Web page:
"Recommended as the most comprehensive how-to book on American
genealogical and local history research."--Library Journal
In every field of study there is one book that rises above the rest in
stature and authority and becomes the standard work in the field. In genealogy
that book is Val Greenwood's Researcher's Guide to American Genealogy.
Arguably the best book ever written on American genealogy, it is the text of
choice in colleges and universities or wherever courses in American genealogy
are taught. Of the dozens of textbooks, manuals, and how-to books that have
appeared over the past twenty-five years, it is the one book that is
consistently praised for setting a standard of excellence.
In a word, The Researcher's Guide has become a classic. While it
instructs the researcher in the timeless principles of genealogical research, it
also identifies the various classes of records employed in that research, groups
them in convenient tables and charts, gives their location, explains their uses,
and evaluates each of them in the context of the research process. Designed to
answer practically all the researcher's needs, it is both a textbook and an
all-purpose reference book. And it is this singular combination that makes The
Researcher's Guide the book of choice in any genealogical investigation. It
is also the reason why if you can afford to buy only one book on American
genealogy in a lifetime, this has to be it.
This new 3rd edition incorporates the latest thinking on genealogy and
computers, specifically the relationship between computer technology (the
Internet and CD-ROM) and the timeless principles of good genealogical research.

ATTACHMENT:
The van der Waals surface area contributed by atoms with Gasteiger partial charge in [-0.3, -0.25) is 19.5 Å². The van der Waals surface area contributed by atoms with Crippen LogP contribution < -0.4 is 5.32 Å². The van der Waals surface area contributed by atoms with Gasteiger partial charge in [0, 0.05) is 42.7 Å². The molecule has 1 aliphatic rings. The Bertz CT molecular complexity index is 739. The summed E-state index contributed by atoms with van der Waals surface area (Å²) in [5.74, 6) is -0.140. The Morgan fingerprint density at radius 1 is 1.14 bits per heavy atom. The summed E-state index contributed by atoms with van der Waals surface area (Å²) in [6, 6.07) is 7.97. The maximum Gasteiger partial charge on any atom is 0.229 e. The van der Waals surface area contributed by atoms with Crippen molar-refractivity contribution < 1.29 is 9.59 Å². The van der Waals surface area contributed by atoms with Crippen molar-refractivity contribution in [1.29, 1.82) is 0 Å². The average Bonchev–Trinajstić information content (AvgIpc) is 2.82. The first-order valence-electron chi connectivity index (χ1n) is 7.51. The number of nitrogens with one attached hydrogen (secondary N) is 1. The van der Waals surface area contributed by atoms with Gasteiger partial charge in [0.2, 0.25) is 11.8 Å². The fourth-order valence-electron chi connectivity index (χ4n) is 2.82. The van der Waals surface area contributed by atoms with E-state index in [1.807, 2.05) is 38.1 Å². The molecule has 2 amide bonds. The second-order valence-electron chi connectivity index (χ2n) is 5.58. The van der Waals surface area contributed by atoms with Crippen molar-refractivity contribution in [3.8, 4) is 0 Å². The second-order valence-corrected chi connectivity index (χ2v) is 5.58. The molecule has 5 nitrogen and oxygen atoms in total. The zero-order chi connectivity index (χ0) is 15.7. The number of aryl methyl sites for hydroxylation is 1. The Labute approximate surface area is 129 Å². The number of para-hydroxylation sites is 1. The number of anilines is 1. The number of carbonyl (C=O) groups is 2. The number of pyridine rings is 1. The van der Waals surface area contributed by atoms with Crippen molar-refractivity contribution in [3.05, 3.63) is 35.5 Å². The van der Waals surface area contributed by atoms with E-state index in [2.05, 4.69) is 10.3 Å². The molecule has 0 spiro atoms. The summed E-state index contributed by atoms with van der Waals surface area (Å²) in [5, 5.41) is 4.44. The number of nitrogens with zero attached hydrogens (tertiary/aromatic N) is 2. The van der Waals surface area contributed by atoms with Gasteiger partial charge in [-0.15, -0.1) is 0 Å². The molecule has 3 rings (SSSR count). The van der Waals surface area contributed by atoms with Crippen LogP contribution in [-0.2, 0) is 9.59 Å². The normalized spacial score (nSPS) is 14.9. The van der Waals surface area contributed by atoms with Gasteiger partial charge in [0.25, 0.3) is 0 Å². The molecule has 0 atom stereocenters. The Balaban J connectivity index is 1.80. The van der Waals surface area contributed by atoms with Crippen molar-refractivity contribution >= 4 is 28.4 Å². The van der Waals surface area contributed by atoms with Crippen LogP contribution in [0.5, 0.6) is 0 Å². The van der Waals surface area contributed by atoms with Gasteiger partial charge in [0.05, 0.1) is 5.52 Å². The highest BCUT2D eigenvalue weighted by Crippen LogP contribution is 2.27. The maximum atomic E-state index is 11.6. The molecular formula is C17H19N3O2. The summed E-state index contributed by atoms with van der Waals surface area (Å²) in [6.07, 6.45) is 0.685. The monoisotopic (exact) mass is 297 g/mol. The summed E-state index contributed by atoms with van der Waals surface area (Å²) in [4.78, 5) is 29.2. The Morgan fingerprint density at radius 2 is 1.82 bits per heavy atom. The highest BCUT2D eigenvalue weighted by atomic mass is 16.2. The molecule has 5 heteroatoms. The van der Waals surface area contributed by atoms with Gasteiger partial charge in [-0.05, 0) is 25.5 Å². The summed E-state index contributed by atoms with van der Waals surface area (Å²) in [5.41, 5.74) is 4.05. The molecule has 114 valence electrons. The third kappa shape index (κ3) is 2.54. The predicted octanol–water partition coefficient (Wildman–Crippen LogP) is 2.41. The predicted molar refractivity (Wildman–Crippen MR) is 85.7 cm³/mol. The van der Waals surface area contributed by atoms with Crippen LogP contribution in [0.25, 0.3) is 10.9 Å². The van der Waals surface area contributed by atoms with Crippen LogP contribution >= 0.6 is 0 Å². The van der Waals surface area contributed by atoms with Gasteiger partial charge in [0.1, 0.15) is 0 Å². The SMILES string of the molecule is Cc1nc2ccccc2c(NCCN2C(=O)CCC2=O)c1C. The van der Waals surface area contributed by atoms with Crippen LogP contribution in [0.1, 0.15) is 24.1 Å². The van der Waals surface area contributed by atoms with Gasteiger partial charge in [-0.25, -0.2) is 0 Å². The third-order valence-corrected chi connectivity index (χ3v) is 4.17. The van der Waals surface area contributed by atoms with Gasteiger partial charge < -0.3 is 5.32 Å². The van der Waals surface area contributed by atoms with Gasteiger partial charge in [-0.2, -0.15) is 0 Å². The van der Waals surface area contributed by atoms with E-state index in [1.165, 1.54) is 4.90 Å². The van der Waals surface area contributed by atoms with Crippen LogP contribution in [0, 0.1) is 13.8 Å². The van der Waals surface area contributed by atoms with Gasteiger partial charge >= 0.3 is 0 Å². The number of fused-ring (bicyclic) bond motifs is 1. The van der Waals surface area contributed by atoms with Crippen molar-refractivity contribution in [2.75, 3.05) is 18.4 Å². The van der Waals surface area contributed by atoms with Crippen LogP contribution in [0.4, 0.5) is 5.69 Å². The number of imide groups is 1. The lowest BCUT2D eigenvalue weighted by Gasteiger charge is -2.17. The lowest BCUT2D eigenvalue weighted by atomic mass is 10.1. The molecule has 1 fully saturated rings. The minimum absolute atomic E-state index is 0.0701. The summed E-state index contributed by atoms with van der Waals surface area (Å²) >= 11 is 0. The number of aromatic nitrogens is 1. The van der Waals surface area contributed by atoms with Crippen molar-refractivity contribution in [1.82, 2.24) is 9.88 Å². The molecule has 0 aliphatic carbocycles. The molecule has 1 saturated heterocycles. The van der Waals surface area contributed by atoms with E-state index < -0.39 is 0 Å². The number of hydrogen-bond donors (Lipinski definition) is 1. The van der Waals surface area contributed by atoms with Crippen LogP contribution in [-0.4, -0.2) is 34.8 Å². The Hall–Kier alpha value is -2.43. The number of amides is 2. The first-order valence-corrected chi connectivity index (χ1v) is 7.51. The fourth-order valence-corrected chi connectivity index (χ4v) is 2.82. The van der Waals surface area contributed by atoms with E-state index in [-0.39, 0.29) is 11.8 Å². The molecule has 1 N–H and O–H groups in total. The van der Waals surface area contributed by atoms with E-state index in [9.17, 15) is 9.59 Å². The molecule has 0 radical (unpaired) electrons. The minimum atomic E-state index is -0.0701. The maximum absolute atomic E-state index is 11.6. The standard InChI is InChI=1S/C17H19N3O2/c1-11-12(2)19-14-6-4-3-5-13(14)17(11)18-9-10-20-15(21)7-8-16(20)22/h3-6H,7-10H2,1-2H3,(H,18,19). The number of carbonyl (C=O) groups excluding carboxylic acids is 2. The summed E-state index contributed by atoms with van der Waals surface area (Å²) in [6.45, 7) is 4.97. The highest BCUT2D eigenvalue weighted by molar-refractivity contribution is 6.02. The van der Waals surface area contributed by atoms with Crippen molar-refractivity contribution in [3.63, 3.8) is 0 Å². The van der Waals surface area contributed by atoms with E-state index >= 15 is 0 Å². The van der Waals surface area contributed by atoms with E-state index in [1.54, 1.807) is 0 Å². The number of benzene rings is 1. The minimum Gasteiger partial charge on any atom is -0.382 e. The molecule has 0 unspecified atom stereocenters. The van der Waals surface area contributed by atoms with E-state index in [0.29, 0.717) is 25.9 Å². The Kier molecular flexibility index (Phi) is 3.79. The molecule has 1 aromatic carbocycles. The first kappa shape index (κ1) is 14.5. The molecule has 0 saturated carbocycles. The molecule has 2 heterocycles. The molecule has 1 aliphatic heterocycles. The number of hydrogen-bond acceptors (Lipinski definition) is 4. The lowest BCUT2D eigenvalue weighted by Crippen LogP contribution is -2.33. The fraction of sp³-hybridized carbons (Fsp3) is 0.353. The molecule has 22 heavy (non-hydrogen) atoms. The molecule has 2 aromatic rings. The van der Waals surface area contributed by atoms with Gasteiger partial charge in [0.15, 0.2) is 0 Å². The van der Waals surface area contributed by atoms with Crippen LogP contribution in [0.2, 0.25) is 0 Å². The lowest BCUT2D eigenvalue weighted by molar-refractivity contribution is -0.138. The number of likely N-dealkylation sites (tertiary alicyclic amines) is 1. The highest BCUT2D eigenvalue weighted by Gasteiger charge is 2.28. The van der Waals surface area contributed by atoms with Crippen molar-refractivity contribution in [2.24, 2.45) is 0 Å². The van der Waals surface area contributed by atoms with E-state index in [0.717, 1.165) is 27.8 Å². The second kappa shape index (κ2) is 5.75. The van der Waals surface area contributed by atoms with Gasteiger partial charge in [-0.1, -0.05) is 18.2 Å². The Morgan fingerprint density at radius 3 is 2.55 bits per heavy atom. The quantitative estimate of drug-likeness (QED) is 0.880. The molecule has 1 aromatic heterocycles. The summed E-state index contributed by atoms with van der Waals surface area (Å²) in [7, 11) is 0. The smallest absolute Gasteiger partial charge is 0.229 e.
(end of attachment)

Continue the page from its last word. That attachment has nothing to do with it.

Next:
It also includes a new chapter on the property rights of women, a revised
chapter on the evaluation of genealogical evidence, and updated information on
the 1920 census. Little else has changed, or needs to be changed, because the
basics of genealogy remain timeless and immutable. This 3rd edition of The
Researcher's Guide, then, is a clear, comprehensive, and up-to-date account
of the methods and aims of American genealogy--an essential text for the present
generation of researchers--and no sound genealogical project is complete without
"Greenwood's guide has long been regarded as the best of its kind, a text
and reference work for anyone who is doing American genealogical research beyond
the beginner's level...Purchase of Greenwood's guide is recommended to any
serious genealogist, and every genealogical library should have this latest
edition on its shelves."--THE NEW YORK GENEALOGICAL AND BIOGRAPHICAL
RECORD (July 2000), p. 229.
"...this work is still the single best reference and text for the serious
beginning genealogist."--AMERICAN REFERENCE BOOKS ANNUAL (1991).
"Greenwood's book is easy to read and covers a broad enough spectrum of
resources that readers are equipped to get started with a minimum investment of
study time. For those who want to learn how to build pedigrees and reconstruct
family groups, tying them from one generation to the next, this book is an
excellent guide...This book also has value to other researchers. Historians,
demographers, and sociologists studying people in the past will find that this
book will provide important guidance in assessing which records will provide the
facts needed. Government document librarians will appreciate having this book to
refer to in answering questions about censuses and other sources created by
national and state government. It is still one of the best guidebooks on
genealogical research available. It is an important title to include in
collections of libraries with patrons interested in genealogical research."--GOVERNMENT
PUBLICATIONS REVIEW, Vol. 18 (1991).
"Seventeen years ago this Reviewer wrote: 'It is impossible to recommend
this book too highly. It is indispensable for anyone interested in genealogical
research.' The verdict stands."--THE VIRGINIA GENEALOGIST, Vol. 34, No.
3 (July-September 1990).
"...this modestly priced classic remains the outstanding text on American
genealogy. It belongs in every library whose patrons explore genealogy."--LIBRARY
JOURNAL (April 1, 1990).